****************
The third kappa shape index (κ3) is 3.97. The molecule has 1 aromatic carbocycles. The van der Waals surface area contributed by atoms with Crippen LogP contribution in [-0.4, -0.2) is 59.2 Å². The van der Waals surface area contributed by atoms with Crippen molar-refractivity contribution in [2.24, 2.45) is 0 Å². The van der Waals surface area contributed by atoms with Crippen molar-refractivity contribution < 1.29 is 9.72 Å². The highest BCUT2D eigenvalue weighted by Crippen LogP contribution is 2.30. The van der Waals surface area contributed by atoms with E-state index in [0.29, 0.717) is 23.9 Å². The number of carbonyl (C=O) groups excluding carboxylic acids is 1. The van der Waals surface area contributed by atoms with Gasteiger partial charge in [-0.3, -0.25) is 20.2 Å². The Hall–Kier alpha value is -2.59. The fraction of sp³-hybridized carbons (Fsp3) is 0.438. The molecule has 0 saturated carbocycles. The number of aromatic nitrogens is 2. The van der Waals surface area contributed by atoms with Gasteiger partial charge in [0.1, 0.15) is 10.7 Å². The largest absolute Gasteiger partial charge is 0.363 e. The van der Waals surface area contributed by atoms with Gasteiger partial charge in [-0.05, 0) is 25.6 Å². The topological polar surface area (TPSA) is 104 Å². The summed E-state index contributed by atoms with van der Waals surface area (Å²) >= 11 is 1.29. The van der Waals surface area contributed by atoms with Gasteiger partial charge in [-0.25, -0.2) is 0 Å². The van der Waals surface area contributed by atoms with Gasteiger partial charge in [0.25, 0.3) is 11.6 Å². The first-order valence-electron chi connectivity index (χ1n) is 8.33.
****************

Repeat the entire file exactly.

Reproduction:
The third kappa shape index (κ3) is 3.97. The molecule has 1 aromatic carbocycles. The van der Waals surface area contributed by atoms with Crippen LogP contribution in [-0.4, -0.2) is 59.2 Å². The van der Waals surface area contributed by atoms with Crippen molar-refractivity contribution in [2.24, 2.45) is 0 Å². The van der Waals surface area contributed by atoms with Crippen molar-refractivity contribution < 1.29 is 9.72 Å². The highest BCUT2D eigenvalue weighted by Crippen LogP contribution is 2.30. The van der Waals surface area contributed by atoms with E-state index in [0.29, 0.717) is 23.9 Å². The number of carbonyl (C=O) groups excluding carboxylic acids is 1. The van der Waals surface area contributed by atoms with Gasteiger partial charge in [-0.3, -0.25) is 20.2 Å². The Hall–Kier alpha value is -2.59. The fraction of sp³-hybridized carbons (Fsp3) is 0.438. The molecule has 0 saturated carbocycles. The number of aromatic nitrogens is 2. The van der Waals surface area contributed by atoms with Gasteiger partial charge in [0.1, 0.15) is 10.7 Å². The largest absolute Gasteiger partial charge is 0.363 e. The van der Waals surface area contributed by atoms with Gasteiger partial charge in [-0.05, 0) is 25.6 Å². The topological polar surface area (TPSA) is 104 Å². The summed E-state index contributed by atoms with van der Waals surface area (Å²) >= 11 is 1.29. The van der Waals surface area contributed by atoms with Gasteiger partial charge in [-0.25, -0.2) is 0 Å². The van der Waals surface area contributed by atoms with Gasteiger partial charge in [0.25, 0.3) is 11.6 Å². The first-order valence-electron chi connectivity index (χ1n) is 8.33.